A blazingly honest essay collection from a refreshing new voice exploring the in-between moments for Black women and girls, and what it means to simply exist
“At thirty-seven years old I can say Shenequa is a big name and I’m a big, bold woman.”
Shenequa Golding doesn’t aim to speak for all Black women. We’re too vast, too vibrant, and too complicated. As an adult, Golding begins to own her boldness, but growing up, she found herself “kind of in the middle,” fluctuating between not being the fly kid or the overachiever. Her debut collection of essays,A Black Girl in the Middletaps into life’s wins and losses, representing the middle ground for Black girls and women.
Golding packs humor, curiosity, honesty, anger, and ultimately acceptance in 12 essays spanning her life in Queens, NY, as a first generation Jamaican American. She breaks down the 10 levels of Black Girl Math, from the hard glare to responses reserved for unfaithful boyfriends. She comes to terms with and heals from fraught relationships with her father, friends, and romantic partners. She takes the devastating news that she’s a Black girl with a “flat ass” in stride, and adds squats to her routine, eventually. From a harrowing encounter in a hotel room leading her to explore celibacy (for now) to embracing rather than fearing the “Milli Vanilli” of emotions in hurt and anger, Golding embraces everything she’s learned with wit, heart, and humility.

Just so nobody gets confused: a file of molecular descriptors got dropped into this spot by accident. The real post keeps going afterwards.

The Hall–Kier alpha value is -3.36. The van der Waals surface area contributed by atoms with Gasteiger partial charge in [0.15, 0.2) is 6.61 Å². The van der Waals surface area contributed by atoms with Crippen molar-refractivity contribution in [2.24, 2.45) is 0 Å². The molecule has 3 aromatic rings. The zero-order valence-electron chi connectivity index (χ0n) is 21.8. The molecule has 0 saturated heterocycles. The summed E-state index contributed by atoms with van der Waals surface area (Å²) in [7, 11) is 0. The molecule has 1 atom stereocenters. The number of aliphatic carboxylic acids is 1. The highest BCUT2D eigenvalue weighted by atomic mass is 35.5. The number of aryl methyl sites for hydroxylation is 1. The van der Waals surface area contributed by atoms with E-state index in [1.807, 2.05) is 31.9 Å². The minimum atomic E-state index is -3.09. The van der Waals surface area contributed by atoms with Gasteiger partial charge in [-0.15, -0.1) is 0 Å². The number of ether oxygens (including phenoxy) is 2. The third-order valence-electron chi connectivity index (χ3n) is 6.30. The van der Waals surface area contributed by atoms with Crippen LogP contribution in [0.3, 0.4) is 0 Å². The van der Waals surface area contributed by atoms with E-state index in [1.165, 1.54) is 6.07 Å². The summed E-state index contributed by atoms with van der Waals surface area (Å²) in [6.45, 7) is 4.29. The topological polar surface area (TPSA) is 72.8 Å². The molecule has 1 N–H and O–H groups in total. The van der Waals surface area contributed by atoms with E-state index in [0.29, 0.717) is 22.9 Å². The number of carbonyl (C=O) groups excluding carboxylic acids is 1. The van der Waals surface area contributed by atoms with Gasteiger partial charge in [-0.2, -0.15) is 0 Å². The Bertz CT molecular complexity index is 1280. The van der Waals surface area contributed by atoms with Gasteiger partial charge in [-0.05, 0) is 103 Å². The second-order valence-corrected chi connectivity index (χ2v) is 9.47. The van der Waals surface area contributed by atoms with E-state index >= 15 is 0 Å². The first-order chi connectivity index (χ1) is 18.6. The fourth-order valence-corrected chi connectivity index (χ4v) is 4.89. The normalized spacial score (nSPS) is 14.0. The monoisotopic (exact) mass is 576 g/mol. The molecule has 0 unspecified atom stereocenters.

A Black Girl in the Middleis both an acknowledgment of the complexity and pride of not always fitting in and validation of what Black girlhood and womanhoodcanbe.